https://www.afr.com/markets/debt-market ... 415-p54jy5
A record $13 billion bond sale by the government's debt issuance agency allayed initial fears that markets might not be able to digest the estimated $300 billion of debt required to finance its response to the economic devastation of the COVID-19 lockdown.
But fixed-income analysts remained on alert about rising long term bond rates that were luring back foreign bond investors and had potentially contributed to an unwelcome surge in the Australian dollar.
The Australian Office of Financial Management's mammoth November 2024 bond sale, priced at a generous yield to entice investors, shattered the previous record of $11 billion for a single day syndicated bond sale set in February 2017.
The offer attracted almost $26 billion of orders at the clearing price when the AOFM's hired bankers closed the order books before setting the final deal size at $13 billion.
The strong result should provide some comfort to the government that it can meet what some analysts estimate will be an additional $250 billion to $300 billion of bond issuance over 15 months,
The 4.5-year bonds paid a yield of 0.47 per cent, at the upper end of the AOFM's marketed range and exceeding the market yield for longer-term five-year bonds.[/quote]
Cheap as chips(to quote one of our hackneyed popular sayings.
The bond issue was overscribed.https://www.abc.net.au/news/2020-04-17/ ... 9/12158390
When the Government, via the Australian Office of Finance Management (AOFM), put these bonds up for sale on Wednesday morning, global investors were falling over themselves to get their hands on them.
You might wonder why, considering the miniscule yield payable upon maturity, investors could be so enthusiastic aboutinvesting in Australian government debt? If you are in the game of capital conservation then these are likely about as good as it gets.
To understand why you need only look at the alternatives. Were these same investors to invest in anything else these days, say in equities or property, they would likely incur losses given that we now live in a world sinking into depression. Those government bonds with a guaranteed return must look really attractive.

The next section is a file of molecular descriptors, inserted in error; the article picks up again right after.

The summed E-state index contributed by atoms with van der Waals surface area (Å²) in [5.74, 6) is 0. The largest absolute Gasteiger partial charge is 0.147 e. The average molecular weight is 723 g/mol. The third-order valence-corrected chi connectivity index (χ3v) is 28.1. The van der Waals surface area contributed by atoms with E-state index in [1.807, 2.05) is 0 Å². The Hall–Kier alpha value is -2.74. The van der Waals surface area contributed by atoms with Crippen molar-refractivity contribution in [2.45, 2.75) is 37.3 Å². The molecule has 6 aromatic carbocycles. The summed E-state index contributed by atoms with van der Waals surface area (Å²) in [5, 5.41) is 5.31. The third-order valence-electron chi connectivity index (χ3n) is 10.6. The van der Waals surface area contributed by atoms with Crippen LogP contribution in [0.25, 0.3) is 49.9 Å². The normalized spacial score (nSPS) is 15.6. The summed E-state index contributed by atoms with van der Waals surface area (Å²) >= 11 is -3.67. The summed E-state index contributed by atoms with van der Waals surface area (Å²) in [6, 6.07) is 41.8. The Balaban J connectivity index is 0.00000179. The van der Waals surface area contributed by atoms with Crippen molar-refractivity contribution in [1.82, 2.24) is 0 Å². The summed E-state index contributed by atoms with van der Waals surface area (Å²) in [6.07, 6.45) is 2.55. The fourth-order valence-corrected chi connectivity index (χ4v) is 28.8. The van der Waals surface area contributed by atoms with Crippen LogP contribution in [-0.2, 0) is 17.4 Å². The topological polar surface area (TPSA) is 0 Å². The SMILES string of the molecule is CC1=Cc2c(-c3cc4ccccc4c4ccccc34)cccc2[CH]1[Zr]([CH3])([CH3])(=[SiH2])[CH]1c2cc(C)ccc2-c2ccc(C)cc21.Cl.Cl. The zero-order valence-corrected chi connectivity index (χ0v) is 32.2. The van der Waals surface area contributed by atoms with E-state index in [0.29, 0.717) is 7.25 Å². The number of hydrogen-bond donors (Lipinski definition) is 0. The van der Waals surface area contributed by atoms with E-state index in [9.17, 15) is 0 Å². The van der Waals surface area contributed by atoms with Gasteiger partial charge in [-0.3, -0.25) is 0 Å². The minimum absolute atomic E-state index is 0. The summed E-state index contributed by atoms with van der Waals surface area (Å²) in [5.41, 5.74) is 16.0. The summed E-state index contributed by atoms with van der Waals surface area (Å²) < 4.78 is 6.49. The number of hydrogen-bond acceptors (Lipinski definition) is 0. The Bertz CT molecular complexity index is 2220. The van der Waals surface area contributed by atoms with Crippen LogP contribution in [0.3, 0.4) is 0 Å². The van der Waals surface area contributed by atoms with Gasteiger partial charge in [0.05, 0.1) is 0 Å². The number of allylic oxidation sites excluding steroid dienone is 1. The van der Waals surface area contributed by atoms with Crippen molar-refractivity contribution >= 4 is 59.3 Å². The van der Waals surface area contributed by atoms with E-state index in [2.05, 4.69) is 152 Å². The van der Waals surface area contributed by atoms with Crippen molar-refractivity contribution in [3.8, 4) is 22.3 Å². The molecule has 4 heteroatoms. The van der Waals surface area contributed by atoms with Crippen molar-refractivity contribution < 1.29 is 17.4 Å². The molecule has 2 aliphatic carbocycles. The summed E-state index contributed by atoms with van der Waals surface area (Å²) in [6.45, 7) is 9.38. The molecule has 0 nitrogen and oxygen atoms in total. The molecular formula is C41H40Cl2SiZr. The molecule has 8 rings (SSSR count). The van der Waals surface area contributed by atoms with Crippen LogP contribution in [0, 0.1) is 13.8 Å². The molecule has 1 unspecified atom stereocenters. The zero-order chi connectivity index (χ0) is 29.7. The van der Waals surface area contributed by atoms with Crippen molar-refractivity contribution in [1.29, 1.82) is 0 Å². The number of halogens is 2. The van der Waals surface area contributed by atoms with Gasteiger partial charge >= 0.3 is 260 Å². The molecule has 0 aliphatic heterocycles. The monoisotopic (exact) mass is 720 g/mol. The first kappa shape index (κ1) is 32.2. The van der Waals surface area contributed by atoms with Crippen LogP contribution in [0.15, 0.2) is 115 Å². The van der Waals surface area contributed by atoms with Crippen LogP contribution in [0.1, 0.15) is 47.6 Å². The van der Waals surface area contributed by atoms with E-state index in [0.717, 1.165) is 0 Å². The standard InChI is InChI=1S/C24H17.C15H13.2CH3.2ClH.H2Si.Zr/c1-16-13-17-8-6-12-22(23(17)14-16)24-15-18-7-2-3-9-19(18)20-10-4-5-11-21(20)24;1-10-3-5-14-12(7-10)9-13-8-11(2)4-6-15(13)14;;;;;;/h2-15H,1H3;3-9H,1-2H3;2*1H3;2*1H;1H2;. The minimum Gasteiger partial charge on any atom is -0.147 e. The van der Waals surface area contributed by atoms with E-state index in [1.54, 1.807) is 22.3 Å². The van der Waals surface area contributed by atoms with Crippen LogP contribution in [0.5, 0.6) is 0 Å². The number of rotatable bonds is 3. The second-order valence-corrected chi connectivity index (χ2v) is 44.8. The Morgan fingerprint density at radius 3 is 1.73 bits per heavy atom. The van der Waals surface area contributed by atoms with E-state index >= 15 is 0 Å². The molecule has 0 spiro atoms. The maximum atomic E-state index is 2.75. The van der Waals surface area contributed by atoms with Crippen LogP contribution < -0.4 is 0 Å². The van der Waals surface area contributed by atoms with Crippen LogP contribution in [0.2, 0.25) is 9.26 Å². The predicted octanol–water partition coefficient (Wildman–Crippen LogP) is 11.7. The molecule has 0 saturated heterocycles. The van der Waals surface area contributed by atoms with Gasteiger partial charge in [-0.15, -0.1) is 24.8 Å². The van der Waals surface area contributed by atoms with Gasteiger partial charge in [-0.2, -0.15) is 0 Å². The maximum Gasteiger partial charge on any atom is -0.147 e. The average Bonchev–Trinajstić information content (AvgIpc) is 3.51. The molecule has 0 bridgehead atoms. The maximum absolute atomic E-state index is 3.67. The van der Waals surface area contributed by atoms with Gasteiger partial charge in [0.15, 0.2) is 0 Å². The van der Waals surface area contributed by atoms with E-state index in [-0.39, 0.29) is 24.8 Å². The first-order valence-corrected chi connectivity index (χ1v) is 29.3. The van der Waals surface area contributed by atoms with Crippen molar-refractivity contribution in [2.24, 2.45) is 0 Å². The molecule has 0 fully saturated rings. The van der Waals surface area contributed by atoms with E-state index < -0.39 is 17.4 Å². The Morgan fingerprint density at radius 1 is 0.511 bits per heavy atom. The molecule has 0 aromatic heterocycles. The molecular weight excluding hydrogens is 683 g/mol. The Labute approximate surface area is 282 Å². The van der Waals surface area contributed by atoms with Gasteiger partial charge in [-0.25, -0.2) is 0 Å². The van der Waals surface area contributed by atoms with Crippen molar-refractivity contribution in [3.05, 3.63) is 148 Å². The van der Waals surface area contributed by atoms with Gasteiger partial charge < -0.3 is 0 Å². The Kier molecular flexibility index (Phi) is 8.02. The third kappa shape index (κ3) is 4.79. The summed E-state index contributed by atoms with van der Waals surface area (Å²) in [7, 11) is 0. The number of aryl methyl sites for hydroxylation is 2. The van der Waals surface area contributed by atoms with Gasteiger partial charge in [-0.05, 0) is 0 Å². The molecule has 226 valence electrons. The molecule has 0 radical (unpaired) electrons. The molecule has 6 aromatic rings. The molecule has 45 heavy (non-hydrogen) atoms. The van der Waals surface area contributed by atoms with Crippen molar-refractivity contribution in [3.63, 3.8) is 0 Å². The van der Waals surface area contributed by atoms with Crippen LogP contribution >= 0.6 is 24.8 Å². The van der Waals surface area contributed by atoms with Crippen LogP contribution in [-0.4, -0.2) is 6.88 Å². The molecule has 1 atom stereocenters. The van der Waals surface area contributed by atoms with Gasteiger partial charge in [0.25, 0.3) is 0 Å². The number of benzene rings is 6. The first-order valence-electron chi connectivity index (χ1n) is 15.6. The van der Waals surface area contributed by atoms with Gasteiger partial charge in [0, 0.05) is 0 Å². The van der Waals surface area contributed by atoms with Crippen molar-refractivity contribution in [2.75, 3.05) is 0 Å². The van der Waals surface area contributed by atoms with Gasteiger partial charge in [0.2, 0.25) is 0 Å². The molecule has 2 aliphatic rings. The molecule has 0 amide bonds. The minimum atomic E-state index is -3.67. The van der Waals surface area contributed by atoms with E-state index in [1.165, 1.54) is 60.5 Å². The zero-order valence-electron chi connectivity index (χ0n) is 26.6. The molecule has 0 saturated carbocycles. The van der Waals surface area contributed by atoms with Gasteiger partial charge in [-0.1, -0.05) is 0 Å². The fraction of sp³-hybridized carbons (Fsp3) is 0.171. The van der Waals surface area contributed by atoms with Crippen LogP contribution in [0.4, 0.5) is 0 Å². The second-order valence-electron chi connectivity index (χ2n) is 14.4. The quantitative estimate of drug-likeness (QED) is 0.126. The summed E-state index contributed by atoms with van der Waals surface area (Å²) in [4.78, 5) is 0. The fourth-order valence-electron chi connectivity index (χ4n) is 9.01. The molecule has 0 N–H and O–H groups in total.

The measley 0.47% bond yield? Considering that the inflation rate is today negligable then that yield is likely enough to compensate investors for the erosion of purchasing power of their invested principal and still give them a profitable return over and abvve the inflation rate.
Governments in the West do not normally pay off debt: they simply "roll them over".
What that means is that when one bonds issue reaches maturity they pay off the b0ndholders but balance that up by initiating another bond issue beforehand to balance up the ledger. If your country has an AAA credit rating like this one then that is easy to do. AAA means that you can borrow funds at the most advantageous possible rate.
How can governments do that? Well, expectations of future economic growth and the resultant increases in tax revenue makes the debt "affordable".
As long as the money keeps on flowing and the borrowing/repayment etc. keeps on turning over then all remains well.
What happens if the music stops (i.e. if the market loses confidence in the ability of government to meet its debt obligations consequently and refuse to invest). Then the country is in deep, deep shit.